Ofgem will cut the triad avoidance payment for embedded generators from £47/kW currently to between £3 and £7/kW over three years.


Our previous article Ofgem Minded to Cut Embedded Benefits explains the background.

The decision

Ofgem confirmed its decision in a meeting on Thursday 15 June and issued a press release on 20 June along with an open letter to stakeholders. It published its full decision and updated Impact Assessment late on 22 June.

The level of triad avoidance payment will be reduced to the level of avoided Grid Supply Point costs, which are the only true benefit that embedded generation brings, according to the Decision. Grid Supply Point costs are the cost of reinforcing the point where the distribution network connects to the transmis sion network. Generation connected to the distribution network takes demand off the transmission network, so offsets the need for reinforcement. National Grid estimate the value of this avoided reinforcement cost as £3-£7/kW, slightly higher than the £2/kW mentioned in the consultation, but still significantly lower than the current level of around £47/kW.

Reducing the level of triad avoidance payment to the avoided Grid Supply Point costs will take place gradually over three years from April 2018 to 2020.

There will be no "grandfathering".

What does it mean for embedded generators?

Of the 30GW of embedded generation, the 10GW of "dispatchable" generation – that can control when they produce electricity – will be most affected. This is diesel and small gas plants, CHP plants and biomass generators. Ofgem's Impact Assessment has this table showing the impact by technology types:

Ofgem's Impact Assessment table

Many of these plants won capacity agreements in the 2015 Capacity Market auction, where the financial commitment milestone (where they have to demonstrate a financial commitment to be ready 2.5 years before being called on to supply capacity in 2019) was on 22 June. Ofgem gave early warning of their decision before issuing the full decision letter, to give such plants chance to consider whether or not they want to commit to supplying capacity in 2019 given the reduction in embedded benefit payments, which may well impact on the financial viability of a plant.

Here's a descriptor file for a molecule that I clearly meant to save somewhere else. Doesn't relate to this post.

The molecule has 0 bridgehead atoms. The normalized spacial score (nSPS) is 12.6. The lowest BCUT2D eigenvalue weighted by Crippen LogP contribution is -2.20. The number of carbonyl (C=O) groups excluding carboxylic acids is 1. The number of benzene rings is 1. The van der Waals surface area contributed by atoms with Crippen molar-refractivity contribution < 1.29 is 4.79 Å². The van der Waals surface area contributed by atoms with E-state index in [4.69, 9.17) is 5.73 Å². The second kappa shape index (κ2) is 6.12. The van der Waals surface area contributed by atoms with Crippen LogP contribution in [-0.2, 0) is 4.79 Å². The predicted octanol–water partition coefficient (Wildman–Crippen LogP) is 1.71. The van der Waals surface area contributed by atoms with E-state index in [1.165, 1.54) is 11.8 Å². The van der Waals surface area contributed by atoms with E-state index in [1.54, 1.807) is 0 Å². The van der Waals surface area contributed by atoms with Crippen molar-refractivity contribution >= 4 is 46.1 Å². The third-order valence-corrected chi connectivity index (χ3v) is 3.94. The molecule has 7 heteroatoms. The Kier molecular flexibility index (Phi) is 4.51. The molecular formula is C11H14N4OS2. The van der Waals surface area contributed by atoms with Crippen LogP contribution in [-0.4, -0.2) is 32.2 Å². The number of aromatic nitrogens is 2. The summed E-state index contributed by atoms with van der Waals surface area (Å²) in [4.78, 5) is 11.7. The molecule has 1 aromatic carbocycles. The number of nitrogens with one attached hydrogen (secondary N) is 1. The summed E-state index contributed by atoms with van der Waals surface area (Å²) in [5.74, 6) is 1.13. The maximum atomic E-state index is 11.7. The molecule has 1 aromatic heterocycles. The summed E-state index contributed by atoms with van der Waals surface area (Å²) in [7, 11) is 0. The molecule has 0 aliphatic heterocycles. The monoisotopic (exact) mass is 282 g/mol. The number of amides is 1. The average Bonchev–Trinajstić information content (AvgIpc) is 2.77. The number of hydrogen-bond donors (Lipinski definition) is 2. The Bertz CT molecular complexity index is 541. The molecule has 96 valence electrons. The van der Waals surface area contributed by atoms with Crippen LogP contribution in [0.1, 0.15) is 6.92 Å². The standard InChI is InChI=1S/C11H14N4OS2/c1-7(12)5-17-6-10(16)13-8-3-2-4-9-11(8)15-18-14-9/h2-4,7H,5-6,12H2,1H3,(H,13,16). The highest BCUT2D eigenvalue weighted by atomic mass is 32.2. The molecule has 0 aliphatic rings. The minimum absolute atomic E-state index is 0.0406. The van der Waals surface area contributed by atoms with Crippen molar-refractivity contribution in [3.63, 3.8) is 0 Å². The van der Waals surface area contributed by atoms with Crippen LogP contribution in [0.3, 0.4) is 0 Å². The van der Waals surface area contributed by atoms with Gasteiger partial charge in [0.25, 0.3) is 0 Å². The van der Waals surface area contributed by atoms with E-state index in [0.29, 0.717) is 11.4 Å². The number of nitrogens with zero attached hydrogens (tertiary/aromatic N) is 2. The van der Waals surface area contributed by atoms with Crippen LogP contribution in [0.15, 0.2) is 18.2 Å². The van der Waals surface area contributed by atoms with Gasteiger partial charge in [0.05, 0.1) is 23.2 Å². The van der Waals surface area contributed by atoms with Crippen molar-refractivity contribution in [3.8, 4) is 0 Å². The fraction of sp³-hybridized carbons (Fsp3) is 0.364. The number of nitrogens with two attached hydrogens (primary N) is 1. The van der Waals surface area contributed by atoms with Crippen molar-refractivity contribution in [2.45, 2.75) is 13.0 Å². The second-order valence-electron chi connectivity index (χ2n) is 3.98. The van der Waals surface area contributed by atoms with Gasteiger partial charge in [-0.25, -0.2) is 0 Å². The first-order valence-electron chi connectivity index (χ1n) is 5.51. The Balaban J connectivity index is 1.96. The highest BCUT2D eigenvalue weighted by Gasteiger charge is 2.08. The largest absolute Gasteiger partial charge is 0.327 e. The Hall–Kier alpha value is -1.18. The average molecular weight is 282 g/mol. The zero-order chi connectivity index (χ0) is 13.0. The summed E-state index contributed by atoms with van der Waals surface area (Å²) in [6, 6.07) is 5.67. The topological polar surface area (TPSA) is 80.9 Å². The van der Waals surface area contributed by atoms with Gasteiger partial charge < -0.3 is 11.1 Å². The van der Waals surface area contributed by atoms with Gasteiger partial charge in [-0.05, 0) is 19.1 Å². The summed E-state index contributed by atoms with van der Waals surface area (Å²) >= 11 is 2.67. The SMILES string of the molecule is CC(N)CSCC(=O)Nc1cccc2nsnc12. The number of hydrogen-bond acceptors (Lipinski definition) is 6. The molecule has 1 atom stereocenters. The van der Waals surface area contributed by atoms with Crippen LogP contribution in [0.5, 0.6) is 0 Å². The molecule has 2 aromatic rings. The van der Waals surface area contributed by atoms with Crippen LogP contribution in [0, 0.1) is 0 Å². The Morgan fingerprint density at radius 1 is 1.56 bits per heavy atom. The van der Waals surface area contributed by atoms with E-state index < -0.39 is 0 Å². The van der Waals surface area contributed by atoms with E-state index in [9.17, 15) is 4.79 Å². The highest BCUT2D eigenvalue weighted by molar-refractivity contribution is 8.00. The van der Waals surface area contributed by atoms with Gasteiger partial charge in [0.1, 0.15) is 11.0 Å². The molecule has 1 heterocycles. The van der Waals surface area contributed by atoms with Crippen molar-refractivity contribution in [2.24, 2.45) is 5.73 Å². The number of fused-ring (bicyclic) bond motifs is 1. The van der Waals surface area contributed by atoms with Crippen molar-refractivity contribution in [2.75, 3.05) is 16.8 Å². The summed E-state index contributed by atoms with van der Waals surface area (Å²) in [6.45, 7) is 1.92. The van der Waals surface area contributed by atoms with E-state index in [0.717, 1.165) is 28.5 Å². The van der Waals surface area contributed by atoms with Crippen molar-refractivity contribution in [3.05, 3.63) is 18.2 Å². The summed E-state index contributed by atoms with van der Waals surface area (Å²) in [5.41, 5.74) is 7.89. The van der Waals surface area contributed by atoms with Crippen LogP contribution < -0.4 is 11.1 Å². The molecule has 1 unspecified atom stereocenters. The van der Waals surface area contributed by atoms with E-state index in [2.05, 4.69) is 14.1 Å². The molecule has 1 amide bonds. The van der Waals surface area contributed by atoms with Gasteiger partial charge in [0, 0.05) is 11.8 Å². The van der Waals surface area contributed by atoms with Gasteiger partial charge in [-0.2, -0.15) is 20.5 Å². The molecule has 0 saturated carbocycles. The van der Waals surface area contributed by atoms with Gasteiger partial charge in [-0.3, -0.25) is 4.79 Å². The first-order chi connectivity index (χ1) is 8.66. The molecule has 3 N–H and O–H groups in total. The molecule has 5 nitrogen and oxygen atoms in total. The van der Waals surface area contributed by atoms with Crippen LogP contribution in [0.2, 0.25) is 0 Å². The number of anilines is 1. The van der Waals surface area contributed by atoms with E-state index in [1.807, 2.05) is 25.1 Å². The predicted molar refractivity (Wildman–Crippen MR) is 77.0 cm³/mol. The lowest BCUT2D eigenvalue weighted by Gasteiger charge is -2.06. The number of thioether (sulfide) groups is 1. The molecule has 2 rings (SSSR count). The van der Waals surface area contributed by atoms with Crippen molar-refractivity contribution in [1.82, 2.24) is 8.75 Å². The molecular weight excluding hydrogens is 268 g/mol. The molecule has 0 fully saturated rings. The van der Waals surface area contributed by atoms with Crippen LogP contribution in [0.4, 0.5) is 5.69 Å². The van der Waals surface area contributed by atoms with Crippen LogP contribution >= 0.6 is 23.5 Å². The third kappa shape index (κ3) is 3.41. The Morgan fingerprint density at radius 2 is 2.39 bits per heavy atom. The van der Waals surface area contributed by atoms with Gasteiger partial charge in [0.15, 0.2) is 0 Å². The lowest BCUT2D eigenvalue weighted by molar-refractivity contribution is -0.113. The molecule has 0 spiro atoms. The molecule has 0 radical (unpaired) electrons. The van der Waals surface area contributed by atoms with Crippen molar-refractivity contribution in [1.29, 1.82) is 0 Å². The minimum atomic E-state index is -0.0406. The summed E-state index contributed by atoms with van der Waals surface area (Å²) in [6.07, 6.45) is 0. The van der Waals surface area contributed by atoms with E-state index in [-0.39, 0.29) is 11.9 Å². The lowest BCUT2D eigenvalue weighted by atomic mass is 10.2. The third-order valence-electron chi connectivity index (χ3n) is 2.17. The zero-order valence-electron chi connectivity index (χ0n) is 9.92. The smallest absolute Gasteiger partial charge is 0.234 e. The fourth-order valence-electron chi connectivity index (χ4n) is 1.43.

There were several proposals put forward by industry for some sort of 'grandfathering' to protect plants that had won capacity agreements, since they had bid in to the Capacity Market at a lower price on the basis of the revenue they thought they would be getting from embedded benefits. From the tone of the Decision, Ofgem seems firmly of the view that this would be a market distortion and that investors should have been aware that these revenue streams have been the subject of industry debate over a number of years and taken account of this risk.

Ofgem expects that reducing the triad avoidance payment to smaller embedded generators may lead to those generators increasing their future Capacity Market bids, but still thinks that consumers will save money overall and in the long term will lead to lower costs and more efficient investments. Ofgem's modelling shows that it expects future capacity contracts to be awarded to more gas plants and fewer diesel plants, which will also reduce carbon emissions.

The only good news for embedded generation is that the changes will be phased in over the next three years, starting April 2018, so will not affect this winter's triad avoidance payments. Ofgem will reduce the triad avoidance payment by one third each year, until by 2020 they reach the level of avoided Grid Supply Point investment cost (between £3 and £7/kW).

Industry reaction

The industry has reacted to this news mainly with disappointment, although it was not unexpected given that Ofgem was already "minded to" cut the triad avoidance payments. Uniper (formerly part of E.ON) and the Citizens Advice Bureau welcomed the announcement but the Renewable Energy Association called it a "ruthless cut". The Anaerobic Digestion and Bioresources Association called it "a misguided decision" and called for a holistic charging review.

Targeted charging review

We are still awaiting the outcome of the Targeted Charging Review of the other embedded benefits. This closed on 5 May so we can expect a decision shortly.

If Ofgem decides to launch a Significant Code Review, this will take at least 18 months to conclude, then implementation will be after that.

Key Contacts

Paul Dight

Paul Dight

Partner, Energy and Utilities
United Kingdom

View profile
Anna Sweeney

Anna Sweeney

Principal Knowledge Lawyer, Projects & Infrastructure

View profile